At the sound of the bells, nuns pulled up their long skirts and joined others jogging toward St. Peter's Square to watch the new pope emerge. Many were delighted when Chilean Cardinal Jorge Arturo Medina Estivez stepped onto the balcony and announced Ratzinger's election.

"The cardinals elected a good and holy man who was close to Pope John Paul II," said Mark Wunsch, 27, a religious philosophy student from Denver. "He'll be a wonderful and good leader in preaching the truth and love."

If the new pope was paying tribute to the last pontiff who held the name Benedict, it could be interpreted as a bid to soften his image as the Vatican's doctrinal hard-liner.

Benedict XV — who reigned from 1914 to 1922 — was a moderate following Pius X, who had implemented a sharp crackdown against doctrinal "modernism." Benedict XV was pope during World War I, was credited with settling animosity between traditionalists and modernists and dreamed of reunion with Orthodox Christians.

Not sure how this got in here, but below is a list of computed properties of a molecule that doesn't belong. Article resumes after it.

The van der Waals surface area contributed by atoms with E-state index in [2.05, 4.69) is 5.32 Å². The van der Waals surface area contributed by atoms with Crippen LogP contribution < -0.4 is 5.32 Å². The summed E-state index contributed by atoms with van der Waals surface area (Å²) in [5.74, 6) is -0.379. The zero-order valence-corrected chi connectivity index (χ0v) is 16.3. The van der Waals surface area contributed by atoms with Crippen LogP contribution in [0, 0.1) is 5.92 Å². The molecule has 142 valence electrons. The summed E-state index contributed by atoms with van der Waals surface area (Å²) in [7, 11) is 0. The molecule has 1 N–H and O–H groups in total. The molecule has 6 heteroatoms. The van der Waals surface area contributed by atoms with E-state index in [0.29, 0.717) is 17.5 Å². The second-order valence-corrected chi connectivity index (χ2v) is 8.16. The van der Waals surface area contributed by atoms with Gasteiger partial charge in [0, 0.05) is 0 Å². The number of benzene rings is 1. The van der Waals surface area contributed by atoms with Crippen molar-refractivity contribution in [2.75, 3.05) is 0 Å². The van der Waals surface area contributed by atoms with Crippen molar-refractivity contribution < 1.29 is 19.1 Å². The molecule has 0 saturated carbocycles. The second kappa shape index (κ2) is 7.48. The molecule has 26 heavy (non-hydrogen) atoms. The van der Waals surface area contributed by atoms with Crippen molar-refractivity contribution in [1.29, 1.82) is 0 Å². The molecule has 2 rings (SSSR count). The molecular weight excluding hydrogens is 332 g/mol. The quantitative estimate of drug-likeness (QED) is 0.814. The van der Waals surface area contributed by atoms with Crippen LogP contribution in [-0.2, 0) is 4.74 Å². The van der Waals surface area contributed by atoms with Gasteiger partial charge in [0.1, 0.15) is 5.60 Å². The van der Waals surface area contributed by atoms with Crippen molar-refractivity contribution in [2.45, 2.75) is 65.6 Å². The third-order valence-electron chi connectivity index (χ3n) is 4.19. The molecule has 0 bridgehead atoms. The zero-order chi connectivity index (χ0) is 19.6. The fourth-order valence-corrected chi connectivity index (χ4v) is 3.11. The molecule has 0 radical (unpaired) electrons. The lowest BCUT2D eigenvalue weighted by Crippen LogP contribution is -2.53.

Benedict, which comes from the Latin for "blessing," is one of a number of papal names of holy origin — such as Clement ("mercy") and Pius ("pious").

Observers said the new pope's age was a factor among cardinals who favored a "transitional" pontiff who could skillfully lead the church as it absorbs John Paul II's legacy, rather than a younger cardinal who could wind up with another long pontificate.

The new pope is the oldest elected since Clement XII, who was chosen in 1730 at 78 but was three months older than Ratzinger.

Cardinals also had faced a choice over whether to seek a younger, dynamic pastor and communicator — perhaps from Latin America or elsewhere in the developing world where the church is growing.

The last pope from a German-speaking land was Victor II, bishop of Eichstatt, who reigned from 1055 to 1057.

Some have questioned whether the new pope betrayed any pro-Nazi sentiment during his teenage years in Germany during World War II.

In his memoirs, he wrote of being enrolled in Hitler's Nazi youth movement against his will when he was 14 in 1941, when membership was compulsory. He says he was soon let out because of his studies for the priesthood.